Game-Defining Concepts

Introduction to Game-Defining Concepts

Written by Matt Pavlovich

After some in-depth design analyses of a couple of our favorite recent games, Terra Mystica and Bora Bora, this month, we’re taking a closer look at some iconic mechanics and components and their impact on the design of the games they’re part of.

What makes a concept game-defining?

One way to think of a “game-defining” concept is as a component, mechanic, or other design element that is so closely connected to the identity of the game that it’s is inevitably talked about when the game is brought up. Well-known examples might include the “king” mechanic in checkers, the “letter tile” components in Scrabble, or the idea of a “trick” in bridge. The polyhedral dice used in Dungeons and Dragons could represent a game-defining concept in a few different ways: the idea of random variables operating under different probability distributions is central to the game’s behind-the-scenes math, the mechanic of rolling dice to resolve the outcome of an action is the single most important mechanic in the entire game, and the dice themselves are such distinctive components that anyone who has ever played the game instantly recognizes them.


Game-Defining Concepts – The Doubling Cube

Written by Alex Harkey


This month we’ve looked at numerous games which show off game-defining concepts; brilliant mechanics and noteworthy ideas which share identity with a game. Later this month we’ll be looking at how to identify opportunities for creating a game-defining concept in your game and how to actually get started implementing it.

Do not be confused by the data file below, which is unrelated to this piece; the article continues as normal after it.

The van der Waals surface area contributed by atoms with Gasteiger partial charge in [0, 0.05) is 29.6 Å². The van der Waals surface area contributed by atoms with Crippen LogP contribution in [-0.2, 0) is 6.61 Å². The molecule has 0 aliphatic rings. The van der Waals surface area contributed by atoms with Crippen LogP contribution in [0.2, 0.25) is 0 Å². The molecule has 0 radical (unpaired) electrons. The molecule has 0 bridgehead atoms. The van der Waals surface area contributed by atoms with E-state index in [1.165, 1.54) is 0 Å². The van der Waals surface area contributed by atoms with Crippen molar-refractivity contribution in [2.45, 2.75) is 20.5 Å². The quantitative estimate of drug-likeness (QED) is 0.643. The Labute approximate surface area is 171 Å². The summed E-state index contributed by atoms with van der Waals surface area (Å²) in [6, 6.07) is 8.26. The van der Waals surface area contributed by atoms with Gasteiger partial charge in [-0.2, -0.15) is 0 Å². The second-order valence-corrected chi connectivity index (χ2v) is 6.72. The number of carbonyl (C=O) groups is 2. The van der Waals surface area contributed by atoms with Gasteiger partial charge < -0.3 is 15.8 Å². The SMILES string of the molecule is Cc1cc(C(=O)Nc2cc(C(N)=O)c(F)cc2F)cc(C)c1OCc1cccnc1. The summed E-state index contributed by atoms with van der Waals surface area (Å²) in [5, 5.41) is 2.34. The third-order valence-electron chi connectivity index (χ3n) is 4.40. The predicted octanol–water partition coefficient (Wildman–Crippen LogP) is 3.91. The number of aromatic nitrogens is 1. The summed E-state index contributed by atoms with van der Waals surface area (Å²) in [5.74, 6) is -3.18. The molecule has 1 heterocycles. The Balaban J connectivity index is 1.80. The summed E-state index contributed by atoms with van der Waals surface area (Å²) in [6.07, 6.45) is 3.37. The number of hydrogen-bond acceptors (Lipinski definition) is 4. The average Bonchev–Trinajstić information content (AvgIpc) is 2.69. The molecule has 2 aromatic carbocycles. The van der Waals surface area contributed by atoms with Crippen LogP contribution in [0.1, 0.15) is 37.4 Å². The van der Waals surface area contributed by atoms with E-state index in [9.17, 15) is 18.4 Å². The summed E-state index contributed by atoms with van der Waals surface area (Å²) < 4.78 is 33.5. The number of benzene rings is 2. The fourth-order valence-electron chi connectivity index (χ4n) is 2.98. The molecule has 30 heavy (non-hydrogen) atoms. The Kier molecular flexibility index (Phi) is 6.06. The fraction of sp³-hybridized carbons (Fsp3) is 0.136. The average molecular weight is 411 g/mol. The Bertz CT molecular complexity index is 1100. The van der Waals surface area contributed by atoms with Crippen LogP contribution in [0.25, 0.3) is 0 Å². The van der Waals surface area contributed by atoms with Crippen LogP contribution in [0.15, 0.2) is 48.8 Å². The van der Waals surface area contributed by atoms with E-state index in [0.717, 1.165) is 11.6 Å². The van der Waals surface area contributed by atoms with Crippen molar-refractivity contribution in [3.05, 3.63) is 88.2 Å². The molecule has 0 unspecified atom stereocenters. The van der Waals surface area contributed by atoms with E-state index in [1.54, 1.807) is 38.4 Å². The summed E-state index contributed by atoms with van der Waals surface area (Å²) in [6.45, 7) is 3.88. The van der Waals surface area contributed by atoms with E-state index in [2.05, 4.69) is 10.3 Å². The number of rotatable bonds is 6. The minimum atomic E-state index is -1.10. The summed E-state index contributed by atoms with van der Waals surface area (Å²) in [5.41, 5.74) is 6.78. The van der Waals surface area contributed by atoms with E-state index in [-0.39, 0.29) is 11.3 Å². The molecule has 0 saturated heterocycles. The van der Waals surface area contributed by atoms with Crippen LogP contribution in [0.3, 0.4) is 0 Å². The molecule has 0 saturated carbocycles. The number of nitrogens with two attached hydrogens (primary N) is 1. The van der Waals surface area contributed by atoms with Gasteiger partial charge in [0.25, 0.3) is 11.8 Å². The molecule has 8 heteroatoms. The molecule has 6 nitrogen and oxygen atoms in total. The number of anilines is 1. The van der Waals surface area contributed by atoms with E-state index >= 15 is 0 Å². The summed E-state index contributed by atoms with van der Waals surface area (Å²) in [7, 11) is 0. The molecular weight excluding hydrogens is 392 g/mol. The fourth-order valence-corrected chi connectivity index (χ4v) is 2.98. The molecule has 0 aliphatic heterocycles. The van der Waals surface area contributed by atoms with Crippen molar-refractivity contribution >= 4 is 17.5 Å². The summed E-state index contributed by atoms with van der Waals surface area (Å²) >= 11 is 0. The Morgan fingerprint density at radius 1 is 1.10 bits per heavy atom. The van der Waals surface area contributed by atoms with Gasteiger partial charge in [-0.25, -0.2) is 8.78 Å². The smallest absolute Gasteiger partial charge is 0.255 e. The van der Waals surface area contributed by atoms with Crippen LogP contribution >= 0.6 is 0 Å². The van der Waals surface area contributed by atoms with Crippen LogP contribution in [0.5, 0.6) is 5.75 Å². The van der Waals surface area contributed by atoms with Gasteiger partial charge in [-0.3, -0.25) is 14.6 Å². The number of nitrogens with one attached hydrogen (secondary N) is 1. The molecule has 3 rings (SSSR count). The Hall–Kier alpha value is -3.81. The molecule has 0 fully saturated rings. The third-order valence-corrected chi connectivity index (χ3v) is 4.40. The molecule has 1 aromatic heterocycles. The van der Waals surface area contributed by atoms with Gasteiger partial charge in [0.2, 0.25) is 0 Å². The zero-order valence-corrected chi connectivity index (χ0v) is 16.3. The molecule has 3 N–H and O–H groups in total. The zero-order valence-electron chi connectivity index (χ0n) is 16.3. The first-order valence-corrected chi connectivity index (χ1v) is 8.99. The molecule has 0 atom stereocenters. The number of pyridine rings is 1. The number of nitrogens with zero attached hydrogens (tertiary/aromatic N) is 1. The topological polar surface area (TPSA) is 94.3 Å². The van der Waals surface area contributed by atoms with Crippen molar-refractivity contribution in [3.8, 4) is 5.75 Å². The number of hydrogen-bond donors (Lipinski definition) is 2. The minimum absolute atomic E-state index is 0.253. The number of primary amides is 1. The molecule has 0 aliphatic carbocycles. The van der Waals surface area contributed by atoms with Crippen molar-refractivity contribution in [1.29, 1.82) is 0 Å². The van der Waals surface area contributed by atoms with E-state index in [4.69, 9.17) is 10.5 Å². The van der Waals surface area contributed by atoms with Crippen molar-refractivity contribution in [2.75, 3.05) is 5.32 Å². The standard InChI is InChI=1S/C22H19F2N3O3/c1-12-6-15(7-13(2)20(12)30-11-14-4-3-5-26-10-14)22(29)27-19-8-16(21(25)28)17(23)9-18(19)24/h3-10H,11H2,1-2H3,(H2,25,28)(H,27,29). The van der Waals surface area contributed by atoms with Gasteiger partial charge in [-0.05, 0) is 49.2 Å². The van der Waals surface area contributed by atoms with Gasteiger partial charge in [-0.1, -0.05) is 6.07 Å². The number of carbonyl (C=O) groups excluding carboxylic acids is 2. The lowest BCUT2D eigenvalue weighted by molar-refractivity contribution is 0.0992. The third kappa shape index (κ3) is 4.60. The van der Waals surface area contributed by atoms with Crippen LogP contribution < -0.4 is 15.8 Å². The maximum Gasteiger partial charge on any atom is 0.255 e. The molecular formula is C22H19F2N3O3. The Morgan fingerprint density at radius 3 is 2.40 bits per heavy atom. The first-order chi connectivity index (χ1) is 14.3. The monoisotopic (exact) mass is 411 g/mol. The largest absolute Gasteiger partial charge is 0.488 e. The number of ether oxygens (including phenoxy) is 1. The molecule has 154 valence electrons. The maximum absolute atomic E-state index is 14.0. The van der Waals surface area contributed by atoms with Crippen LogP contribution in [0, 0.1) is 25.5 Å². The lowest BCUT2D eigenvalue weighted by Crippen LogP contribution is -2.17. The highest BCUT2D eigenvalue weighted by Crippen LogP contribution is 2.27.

To emphasize our monthly topic we wanted to analyze one example to demonstrate how a simple solution can truly define the strategy of a game while resolving weaknesses.

This week we’re looking at one of the greatest game concepts ever created: the Backgammon doubling cube.

Building Game-Defining Concepts

Written by Alex Harkey


This month we’ve been exploring brilliant mechanics, elegant components and revolutionary ideas in tapletop games. We’ve titled this month’s theme “Game-Defining Concepts” to encompass the variety and scope of all these innovations. These concepts help formulate the draw to specific games and often create a “hook” that will draw in an audience.

In this article we’re going to pursue some basic frameworks that game designers can utilize as a starting point to develop game-defining concepts. There is no such thing as a comprehensive list, but I’ll look at several key areas that can often develop game-defining concepts.

Question the Status Quo

One source of innovation is simply to ask the right questions about the current climate and format of a topic. We’ve seen innovation emerge in all areas of gaming using a simple question as a starting point. One source of these questions in gaming is to re-examine the typical approach of a player. Every new mechanic or idea in games may require an adjustment from player expectations but there are usually a number of accepted conventions players can carry between games as a method of comfort. Let’s look at card games as an example: